Cancer epidemiologist Hari Iyer had considered becoming a medical doctor. Woojin Jung has done work related to data science, poverty, and international aid policy. These Rutgers Global Health Institute core faculty members, now in roles focused on improving the health and well-being of vulnerable populations, discuss the unexpected directions their career paths have taken.
The principal faculty of Rutgers Global Health Institute are innovators. They’re confronting diverse global health challenges – the critical issues that affect everyone, and the complex problems that are especially detrimental to the most vulnerable among us.
Rutgers researcher Ubydul Haque co-creates a tool to help identify outbreaks and prioritize virus control efforts. Haque is a principal faculty member of Rutgers Global Health Institute.
Ubydul Haque conducts data-based research for predicting locations of infectious disease outbreaks and examining climate-related health hazards. He will be an assistant professor of global health with a joint appointment at Rutgers School of Public Health.
Lead-free housing policies and health-related social media are among the public health topics that Rutgers students are exploring through their internships with Believe in a Healthy Newark. The Rutgers University–Newark internship program is funded by a Global Health Seed Grant.
Gwenyth Lee’s research explores the compounding impacts of multiple early-life exposures on child development in low- and middle-income countries. She arrived at Rutgers Global Health Institute in September.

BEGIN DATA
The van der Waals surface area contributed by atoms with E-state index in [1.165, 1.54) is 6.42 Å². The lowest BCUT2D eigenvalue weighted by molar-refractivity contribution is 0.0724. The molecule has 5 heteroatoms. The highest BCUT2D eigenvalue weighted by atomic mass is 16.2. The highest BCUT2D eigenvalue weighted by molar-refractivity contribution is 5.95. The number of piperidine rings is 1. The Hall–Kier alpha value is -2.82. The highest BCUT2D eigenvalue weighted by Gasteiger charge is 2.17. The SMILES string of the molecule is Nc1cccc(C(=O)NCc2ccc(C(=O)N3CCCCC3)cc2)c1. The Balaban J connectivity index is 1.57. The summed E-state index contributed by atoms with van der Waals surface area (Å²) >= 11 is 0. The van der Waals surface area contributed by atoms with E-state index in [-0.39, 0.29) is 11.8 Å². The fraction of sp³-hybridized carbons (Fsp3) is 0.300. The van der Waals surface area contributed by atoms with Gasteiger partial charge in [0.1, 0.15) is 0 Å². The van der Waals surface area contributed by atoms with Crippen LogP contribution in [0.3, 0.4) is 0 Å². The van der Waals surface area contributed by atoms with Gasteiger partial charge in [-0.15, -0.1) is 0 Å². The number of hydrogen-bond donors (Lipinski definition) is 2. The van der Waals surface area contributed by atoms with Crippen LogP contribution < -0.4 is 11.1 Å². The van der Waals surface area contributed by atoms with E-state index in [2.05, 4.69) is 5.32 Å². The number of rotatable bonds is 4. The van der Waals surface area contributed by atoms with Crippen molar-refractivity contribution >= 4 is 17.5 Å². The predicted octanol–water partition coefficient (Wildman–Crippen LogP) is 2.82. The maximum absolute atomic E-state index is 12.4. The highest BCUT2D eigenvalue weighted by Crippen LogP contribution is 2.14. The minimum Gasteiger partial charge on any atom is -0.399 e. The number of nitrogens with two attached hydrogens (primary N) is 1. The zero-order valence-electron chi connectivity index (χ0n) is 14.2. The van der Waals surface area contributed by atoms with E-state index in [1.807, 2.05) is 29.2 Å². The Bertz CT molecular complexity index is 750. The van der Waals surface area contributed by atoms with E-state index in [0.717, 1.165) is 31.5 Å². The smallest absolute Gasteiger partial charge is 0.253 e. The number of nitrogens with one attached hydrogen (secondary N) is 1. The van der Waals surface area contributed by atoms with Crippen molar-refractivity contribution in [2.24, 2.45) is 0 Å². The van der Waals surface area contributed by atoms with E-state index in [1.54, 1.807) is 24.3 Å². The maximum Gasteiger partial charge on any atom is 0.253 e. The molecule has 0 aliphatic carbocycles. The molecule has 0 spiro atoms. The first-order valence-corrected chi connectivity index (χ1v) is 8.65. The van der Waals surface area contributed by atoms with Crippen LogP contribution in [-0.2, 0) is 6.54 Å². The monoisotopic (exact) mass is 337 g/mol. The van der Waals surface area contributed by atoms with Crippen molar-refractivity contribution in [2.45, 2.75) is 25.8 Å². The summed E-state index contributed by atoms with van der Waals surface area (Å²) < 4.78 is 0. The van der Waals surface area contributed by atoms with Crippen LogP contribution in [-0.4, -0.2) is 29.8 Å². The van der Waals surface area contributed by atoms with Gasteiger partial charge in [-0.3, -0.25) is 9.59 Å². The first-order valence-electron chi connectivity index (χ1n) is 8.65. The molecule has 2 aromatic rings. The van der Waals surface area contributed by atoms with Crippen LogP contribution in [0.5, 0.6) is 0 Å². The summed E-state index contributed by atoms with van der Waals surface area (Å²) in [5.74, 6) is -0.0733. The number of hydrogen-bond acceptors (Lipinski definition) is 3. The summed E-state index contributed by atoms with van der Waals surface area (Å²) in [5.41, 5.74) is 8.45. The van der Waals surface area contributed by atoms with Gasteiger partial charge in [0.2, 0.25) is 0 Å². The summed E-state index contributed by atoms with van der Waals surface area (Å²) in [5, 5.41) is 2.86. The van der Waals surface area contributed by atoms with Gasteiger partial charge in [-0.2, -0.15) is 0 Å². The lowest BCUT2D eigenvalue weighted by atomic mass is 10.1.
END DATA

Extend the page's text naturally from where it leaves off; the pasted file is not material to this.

Funded by Global Health Seed Grants, five faculty-led efforts will address disparities related to postpartum mental health, diseases of poverty, child feeding in farming communities, racial stigma in hospital care, and intimate partner violence.
Meet Mark Robson, a core faculty member who studies environmental exposures to agricultural chemicals and their effects on rural populations, especially farmers and their children.
Government scientists predict 40 places in the United States will experience higher-than-normal rates of “sunny-day flooding” this year because of rising sea levels and an abnormal El Niño weather system, according to the Associated Press. Rutgers climate scientist and core faculty member Robert Kopp offers commentary about the “repetitive flooding that disrupts people’s lives on a daily basis.”
Climate change and large-scale disasters continue to wreak havoc worldwide. Core faculty member Kevin Lyons contributes his expertise in supply chain management to solve mounting challenges that affect the health of people everywhere.